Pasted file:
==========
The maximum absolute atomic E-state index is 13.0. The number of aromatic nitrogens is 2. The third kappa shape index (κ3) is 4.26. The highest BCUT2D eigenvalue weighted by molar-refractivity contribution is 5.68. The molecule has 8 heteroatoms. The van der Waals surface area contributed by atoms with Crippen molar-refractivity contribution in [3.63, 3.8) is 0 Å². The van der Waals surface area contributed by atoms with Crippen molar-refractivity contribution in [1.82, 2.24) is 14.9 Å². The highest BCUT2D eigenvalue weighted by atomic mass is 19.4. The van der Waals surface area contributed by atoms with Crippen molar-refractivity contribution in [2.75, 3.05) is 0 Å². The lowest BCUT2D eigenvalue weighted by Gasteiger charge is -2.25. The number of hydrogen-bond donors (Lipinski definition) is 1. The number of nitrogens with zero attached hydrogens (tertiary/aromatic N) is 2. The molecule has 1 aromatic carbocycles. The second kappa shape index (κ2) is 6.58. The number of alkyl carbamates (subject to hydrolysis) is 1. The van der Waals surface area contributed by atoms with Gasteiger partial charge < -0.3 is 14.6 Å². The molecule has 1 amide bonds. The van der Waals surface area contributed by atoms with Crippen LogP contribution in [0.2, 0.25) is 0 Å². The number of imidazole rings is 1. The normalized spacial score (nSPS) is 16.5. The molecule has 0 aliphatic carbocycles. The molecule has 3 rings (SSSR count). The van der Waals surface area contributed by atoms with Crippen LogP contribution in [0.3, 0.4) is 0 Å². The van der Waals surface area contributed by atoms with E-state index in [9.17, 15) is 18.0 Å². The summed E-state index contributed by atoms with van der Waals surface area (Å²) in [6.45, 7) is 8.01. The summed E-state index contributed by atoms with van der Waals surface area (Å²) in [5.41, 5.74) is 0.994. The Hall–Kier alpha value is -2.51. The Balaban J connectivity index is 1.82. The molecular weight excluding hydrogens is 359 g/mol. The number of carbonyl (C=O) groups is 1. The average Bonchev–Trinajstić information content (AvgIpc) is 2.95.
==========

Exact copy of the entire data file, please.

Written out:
The maximum absolute atomic E-state index is 13.0. The number of aromatic nitrogens is 2. The third kappa shape index (κ3) is 4.26. The highest BCUT2D eigenvalue weighted by molar-refractivity contribution is 5.68. The molecule has 8 heteroatoms. The van der Waals surface area contributed by atoms with Crippen molar-refractivity contribution in [3.63, 3.8) is 0 Å². The van der Waals surface area contributed by atoms with Crippen molar-refractivity contribution in [1.82, 2.24) is 14.9 Å². The highest BCUT2D eigenvalue weighted by atomic mass is 19.4. The van der Waals surface area contributed by atoms with Crippen molar-refractivity contribution in [2.75, 3.05) is 0 Å². The lowest BCUT2D eigenvalue weighted by Gasteiger charge is -2.25. The number of hydrogen-bond donors (Lipinski definition) is 1. The number of nitrogens with zero attached hydrogens (tertiary/aromatic N) is 2. The molecule has 1 aromatic carbocycles. The second kappa shape index (κ2) is 6.58. The number of alkyl carbamates (subject to hydrolysis) is 1. The van der Waals surface area contributed by atoms with Gasteiger partial charge < -0.3 is 14.6 Å². The molecule has 1 amide bonds. The van der Waals surface area contributed by atoms with Crippen LogP contribution in [0.2, 0.25) is 0 Å². The number of imidazole rings is 1. The normalized spacial score (nSPS) is 16.5. The molecule has 0 aliphatic carbocycles. The molecule has 3 rings (SSSR count). The van der Waals surface area contributed by atoms with Crippen LogP contribution in [0.3, 0.4) is 0 Å². The van der Waals surface area contributed by atoms with E-state index in [9.17, 15) is 18.0 Å². The summed E-state index contributed by atoms with van der Waals surface area (Å²) in [6.45, 7) is 8.01. The summed E-state index contributed by atoms with van der Waals surface area (Å²) in [5.41, 5.74) is 0.994. The Hall–Kier alpha value is -2.51. The Balaban J connectivity index is 1.82. The molecular weight excluding hydrogens is 359 g/mol. The number of carbonyl (C=O) groups is 1. The average Bonchev–Trinajstić information content (AvgIpc) is 2.95.